The exposure triangle is a term used to describe how ISO, aperture, and shutter speed work together to create an exposure, but is only really useful if you’re using a constant light source like the sun. When you want to use standard strobes, the third way to adjust exposure swaps shutter speed with flash power (with standard strobes – excluding high-speed sync – shutter speed has no effect on exposure, and high shutter speeds can actually work against you. Click here for more information on this rule).
But what if you want to use both a strobe and ambient light? In this case, your exposure triangle becomes an exposure diamond. Instead of just having to think of three ways exposure can be adjusted, you have to consider four: shutter speed, aperture, flash power, and ISO. Wallance suggests dialing in ambient light first. Because he is using strobes, though, Wallace understands that he should keep his shutter speed between 1/60 and 1/125 of a second in order to keep his shutter curtain moving at the right speed to respond to the eventual addition of the strobe. As a result, he’ll dial in that ambient exposure using mostly aperture and ISO.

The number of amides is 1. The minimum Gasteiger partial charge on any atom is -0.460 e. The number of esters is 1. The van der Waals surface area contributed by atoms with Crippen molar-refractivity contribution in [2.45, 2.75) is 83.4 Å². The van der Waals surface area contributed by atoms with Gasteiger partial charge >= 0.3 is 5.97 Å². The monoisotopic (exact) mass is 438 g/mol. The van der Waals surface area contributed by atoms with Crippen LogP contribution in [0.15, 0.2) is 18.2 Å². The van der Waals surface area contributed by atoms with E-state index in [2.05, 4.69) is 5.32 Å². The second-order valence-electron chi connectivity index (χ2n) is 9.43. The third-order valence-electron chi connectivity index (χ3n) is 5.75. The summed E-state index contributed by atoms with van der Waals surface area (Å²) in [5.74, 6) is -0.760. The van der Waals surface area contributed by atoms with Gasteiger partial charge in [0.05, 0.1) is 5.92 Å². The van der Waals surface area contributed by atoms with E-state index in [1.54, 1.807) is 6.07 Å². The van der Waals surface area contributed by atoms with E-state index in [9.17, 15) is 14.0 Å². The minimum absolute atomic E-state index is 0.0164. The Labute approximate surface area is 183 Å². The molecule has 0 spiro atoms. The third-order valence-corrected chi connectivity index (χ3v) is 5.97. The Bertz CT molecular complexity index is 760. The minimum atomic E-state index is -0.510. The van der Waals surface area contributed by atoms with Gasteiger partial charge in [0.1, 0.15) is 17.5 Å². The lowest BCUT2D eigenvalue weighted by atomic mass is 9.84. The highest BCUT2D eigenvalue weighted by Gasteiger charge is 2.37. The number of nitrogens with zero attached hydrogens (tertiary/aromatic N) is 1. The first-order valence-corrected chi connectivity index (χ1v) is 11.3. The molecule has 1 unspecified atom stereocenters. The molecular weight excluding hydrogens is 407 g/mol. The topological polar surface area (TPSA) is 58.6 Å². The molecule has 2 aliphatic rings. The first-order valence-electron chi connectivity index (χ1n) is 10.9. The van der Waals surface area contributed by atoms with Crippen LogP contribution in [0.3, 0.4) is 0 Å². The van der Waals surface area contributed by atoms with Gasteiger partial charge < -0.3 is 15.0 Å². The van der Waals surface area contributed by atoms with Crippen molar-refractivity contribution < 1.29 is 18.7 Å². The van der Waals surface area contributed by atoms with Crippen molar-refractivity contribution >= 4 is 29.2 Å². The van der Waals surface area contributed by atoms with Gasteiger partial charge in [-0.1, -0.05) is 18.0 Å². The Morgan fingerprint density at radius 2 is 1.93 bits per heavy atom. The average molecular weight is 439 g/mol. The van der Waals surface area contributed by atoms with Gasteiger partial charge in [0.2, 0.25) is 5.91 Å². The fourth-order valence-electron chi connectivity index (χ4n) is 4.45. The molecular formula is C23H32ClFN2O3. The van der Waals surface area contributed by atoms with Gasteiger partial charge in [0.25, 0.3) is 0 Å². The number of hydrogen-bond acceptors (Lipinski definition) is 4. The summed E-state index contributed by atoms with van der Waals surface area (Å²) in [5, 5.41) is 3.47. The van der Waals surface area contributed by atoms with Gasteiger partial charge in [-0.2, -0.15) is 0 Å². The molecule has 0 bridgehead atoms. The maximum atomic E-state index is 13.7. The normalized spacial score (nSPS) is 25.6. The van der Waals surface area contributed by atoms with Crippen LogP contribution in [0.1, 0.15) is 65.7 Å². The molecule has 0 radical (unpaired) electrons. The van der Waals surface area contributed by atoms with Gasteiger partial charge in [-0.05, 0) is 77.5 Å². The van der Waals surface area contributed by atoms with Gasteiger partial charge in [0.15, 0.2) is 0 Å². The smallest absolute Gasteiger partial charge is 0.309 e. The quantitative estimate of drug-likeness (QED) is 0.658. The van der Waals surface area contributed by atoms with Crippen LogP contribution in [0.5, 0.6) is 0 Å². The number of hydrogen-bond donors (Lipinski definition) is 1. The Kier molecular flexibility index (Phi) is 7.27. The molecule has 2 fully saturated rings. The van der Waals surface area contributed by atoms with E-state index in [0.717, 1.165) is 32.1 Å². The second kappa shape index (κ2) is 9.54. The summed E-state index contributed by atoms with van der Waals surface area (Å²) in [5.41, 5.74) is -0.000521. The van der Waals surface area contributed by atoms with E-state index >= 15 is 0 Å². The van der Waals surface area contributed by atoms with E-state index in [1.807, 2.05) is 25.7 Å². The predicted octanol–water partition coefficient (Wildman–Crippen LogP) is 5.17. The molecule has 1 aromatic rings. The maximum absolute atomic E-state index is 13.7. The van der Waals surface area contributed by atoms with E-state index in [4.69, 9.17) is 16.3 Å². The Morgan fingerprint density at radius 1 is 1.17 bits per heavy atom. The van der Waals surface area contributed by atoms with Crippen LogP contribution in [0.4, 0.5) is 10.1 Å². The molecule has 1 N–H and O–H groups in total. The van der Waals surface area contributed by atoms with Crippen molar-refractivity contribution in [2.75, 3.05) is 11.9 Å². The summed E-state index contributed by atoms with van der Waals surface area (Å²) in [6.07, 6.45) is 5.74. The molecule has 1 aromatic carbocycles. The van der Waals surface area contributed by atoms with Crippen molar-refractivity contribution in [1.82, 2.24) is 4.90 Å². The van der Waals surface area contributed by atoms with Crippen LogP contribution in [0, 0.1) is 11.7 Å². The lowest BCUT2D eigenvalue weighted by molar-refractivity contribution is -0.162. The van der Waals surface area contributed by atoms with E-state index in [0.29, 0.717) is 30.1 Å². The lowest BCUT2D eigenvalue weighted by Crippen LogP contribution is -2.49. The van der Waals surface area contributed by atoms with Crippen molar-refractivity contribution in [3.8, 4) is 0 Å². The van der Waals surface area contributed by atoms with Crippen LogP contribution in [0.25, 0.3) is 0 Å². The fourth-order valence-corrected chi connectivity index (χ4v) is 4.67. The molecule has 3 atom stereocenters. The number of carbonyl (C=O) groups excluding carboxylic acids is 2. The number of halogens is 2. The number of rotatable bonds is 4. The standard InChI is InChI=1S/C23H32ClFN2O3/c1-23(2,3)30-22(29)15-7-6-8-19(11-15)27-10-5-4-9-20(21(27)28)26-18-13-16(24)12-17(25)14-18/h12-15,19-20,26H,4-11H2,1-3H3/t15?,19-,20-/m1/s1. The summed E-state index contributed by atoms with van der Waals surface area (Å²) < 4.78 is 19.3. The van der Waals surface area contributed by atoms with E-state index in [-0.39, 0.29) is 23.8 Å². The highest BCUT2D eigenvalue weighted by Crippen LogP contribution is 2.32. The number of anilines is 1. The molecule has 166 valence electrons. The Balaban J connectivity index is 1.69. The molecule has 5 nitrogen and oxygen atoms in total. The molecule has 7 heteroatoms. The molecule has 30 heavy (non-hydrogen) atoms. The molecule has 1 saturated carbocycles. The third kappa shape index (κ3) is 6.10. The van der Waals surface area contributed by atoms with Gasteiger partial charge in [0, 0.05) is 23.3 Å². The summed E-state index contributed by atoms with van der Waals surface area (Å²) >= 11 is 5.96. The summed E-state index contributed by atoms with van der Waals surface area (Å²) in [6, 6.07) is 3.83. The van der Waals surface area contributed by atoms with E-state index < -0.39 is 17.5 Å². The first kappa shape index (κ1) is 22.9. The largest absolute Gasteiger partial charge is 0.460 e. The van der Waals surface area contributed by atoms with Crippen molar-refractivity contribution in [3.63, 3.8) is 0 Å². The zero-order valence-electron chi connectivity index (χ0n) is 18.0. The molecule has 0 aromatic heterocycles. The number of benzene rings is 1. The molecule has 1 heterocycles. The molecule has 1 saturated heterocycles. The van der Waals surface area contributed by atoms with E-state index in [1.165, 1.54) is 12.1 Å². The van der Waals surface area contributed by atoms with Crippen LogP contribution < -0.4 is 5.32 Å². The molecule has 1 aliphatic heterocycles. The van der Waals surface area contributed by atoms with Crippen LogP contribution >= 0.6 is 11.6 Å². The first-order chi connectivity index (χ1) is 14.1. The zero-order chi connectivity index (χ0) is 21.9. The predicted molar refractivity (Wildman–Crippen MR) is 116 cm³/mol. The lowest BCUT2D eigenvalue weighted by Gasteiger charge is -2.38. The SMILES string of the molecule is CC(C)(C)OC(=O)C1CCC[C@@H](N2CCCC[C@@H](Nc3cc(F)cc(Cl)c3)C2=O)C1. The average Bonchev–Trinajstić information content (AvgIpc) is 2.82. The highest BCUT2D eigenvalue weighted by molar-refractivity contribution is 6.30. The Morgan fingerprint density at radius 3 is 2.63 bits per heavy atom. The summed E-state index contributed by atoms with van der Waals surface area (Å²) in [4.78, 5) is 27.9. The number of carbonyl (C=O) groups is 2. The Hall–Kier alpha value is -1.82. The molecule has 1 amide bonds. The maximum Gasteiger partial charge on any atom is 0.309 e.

Once his ambient light is where he wants it, the last step is to match the strobe power up to the other settings on his camera. He measures this by using a light meter, a critical component for strobe photography work.
Remember, the photos Wallace is taking here aren’t for, as he says, hanging on the wall. They are just designed to illustrate how to manage the exposure diamond.
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(via ISO 1200)